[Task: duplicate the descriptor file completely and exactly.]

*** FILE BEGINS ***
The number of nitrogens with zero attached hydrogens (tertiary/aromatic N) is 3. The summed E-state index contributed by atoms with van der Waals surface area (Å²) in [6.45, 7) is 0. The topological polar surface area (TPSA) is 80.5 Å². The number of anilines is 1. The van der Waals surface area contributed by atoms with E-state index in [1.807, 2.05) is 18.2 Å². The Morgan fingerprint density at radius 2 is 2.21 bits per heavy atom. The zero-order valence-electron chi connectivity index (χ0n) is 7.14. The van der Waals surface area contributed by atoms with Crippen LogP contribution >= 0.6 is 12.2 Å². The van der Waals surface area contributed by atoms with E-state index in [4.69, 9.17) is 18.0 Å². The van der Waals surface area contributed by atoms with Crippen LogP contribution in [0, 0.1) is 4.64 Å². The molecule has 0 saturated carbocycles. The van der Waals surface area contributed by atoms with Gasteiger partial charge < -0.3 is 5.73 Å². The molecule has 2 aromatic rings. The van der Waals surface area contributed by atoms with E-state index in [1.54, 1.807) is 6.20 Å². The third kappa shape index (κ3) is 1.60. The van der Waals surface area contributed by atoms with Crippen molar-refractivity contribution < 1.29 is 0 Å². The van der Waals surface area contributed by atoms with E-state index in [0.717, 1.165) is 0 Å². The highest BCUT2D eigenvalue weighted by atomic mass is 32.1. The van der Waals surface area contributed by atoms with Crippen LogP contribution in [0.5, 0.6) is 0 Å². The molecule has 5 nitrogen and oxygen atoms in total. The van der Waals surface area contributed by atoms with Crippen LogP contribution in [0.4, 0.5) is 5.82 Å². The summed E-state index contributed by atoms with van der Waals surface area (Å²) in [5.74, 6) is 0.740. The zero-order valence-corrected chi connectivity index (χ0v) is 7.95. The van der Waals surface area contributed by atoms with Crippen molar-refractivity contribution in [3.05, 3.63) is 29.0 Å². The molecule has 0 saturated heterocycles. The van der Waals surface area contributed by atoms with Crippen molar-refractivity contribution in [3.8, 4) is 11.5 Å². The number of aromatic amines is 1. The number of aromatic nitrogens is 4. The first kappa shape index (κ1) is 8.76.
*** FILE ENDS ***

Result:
The number of nitrogens with zero attached hydrogens (tertiary/aromatic N) is 3. The summed E-state index contributed by atoms with van der Waals surface area (Å²) in [6.45, 7) is 0. The topological polar surface area (TPSA) is 80.5 Å². The number of anilines is 1. The van der Waals surface area contributed by atoms with E-state index in [1.807, 2.05) is 18.2 Å². The Morgan fingerprint density at radius 2 is 2.21 bits per heavy atom. The zero-order valence-electron chi connectivity index (χ0n) is 7.14. The van der Waals surface area contributed by atoms with Crippen LogP contribution >= 0.6 is 12.2 Å². The van der Waals surface area contributed by atoms with E-state index in [4.69, 9.17) is 18.0 Å². The van der Waals surface area contributed by atoms with Crippen LogP contribution in [0, 0.1) is 4.64 Å². The molecule has 0 saturated carbocycles. The van der Waals surface area contributed by atoms with Gasteiger partial charge < -0.3 is 5.73 Å². The molecule has 2 aromatic rings. The van der Waals surface area contributed by atoms with E-state index in [1.54, 1.807) is 6.20 Å². The third kappa shape index (κ3) is 1.60. The van der Waals surface area contributed by atoms with Crippen molar-refractivity contribution < 1.29 is 0 Å². The van der Waals surface area contributed by atoms with E-state index in [0.717, 1.165) is 0 Å². The highest BCUT2D eigenvalue weighted by atomic mass is 32.1. The van der Waals surface area contributed by atoms with Crippen LogP contribution in [0.5, 0.6) is 0 Å². The molecule has 5 nitrogen and oxygen atoms in total. The van der Waals surface area contributed by atoms with Crippen LogP contribution in [0.4, 0.5) is 5.82 Å². The summed E-state index contributed by atoms with van der Waals surface area (Å²) in [5.74, 6) is 0.740. The zero-order valence-corrected chi connectivity index (χ0v) is 7.95. The van der Waals surface area contributed by atoms with Crippen molar-refractivity contribution in [3.05, 3.63) is 29.0 Å². The molecule has 0 saturated heterocycles. The van der Waals surface area contributed by atoms with Crippen molar-refractivity contribution in [3.8, 4) is 11.5 Å². The number of aromatic amines is 1. The number of aromatic nitrogens is 4. The first kappa shape index (κ1) is 8.76.